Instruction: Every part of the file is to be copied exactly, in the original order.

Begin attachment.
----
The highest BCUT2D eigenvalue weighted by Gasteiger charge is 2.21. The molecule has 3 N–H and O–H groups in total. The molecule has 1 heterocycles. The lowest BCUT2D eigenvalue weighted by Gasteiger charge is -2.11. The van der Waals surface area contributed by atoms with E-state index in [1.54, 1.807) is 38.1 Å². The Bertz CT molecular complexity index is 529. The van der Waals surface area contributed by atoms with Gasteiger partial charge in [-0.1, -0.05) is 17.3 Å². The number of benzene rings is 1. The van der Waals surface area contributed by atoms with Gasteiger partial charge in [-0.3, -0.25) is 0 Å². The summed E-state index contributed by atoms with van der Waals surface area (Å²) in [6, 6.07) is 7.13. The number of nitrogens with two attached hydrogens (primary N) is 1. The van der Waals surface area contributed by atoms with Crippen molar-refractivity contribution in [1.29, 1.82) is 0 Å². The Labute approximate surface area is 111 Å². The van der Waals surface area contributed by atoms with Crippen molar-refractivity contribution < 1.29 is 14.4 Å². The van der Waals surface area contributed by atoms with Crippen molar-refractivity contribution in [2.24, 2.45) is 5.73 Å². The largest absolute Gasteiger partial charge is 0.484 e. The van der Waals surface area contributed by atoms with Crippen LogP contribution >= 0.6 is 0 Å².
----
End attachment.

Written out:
The highest BCUT2D eigenvalue weighted by Gasteiger charge is 2.21. The molecule has 3 N–H and O–H groups in total. The molecule has 1 heterocycles. The lowest BCUT2D eigenvalue weighted by Gasteiger charge is -2.11. The van der Waals surface area contributed by atoms with E-state index in [1.54, 1.807) is 38.1 Å². The Bertz CT molecular complexity index is 529. The van der Waals surface area contributed by atoms with Gasteiger partial charge in [-0.1, -0.05) is 17.3 Å². The number of benzene rings is 1. The van der Waals surface area contributed by atoms with Gasteiger partial charge in [-0.3, -0.25) is 0 Å². The summed E-state index contributed by atoms with van der Waals surface area (Å²) in [6, 6.07) is 7.13. The number of nitrogens with two attached hydrogens (primary N) is 1. The van der Waals surface area contributed by atoms with Crippen molar-refractivity contribution in [1.29, 1.82) is 0 Å². The Labute approximate surface area is 111 Å². The van der Waals surface area contributed by atoms with Crippen molar-refractivity contribution < 1.29 is 14.4 Å². The van der Waals surface area contributed by atoms with Crippen molar-refractivity contribution in [2.24, 2.45) is 5.73 Å². The largest absolute Gasteiger partial charge is 0.484 e. The van der Waals surface area contributed by atoms with Crippen LogP contribution >= 0.6 is 0 Å².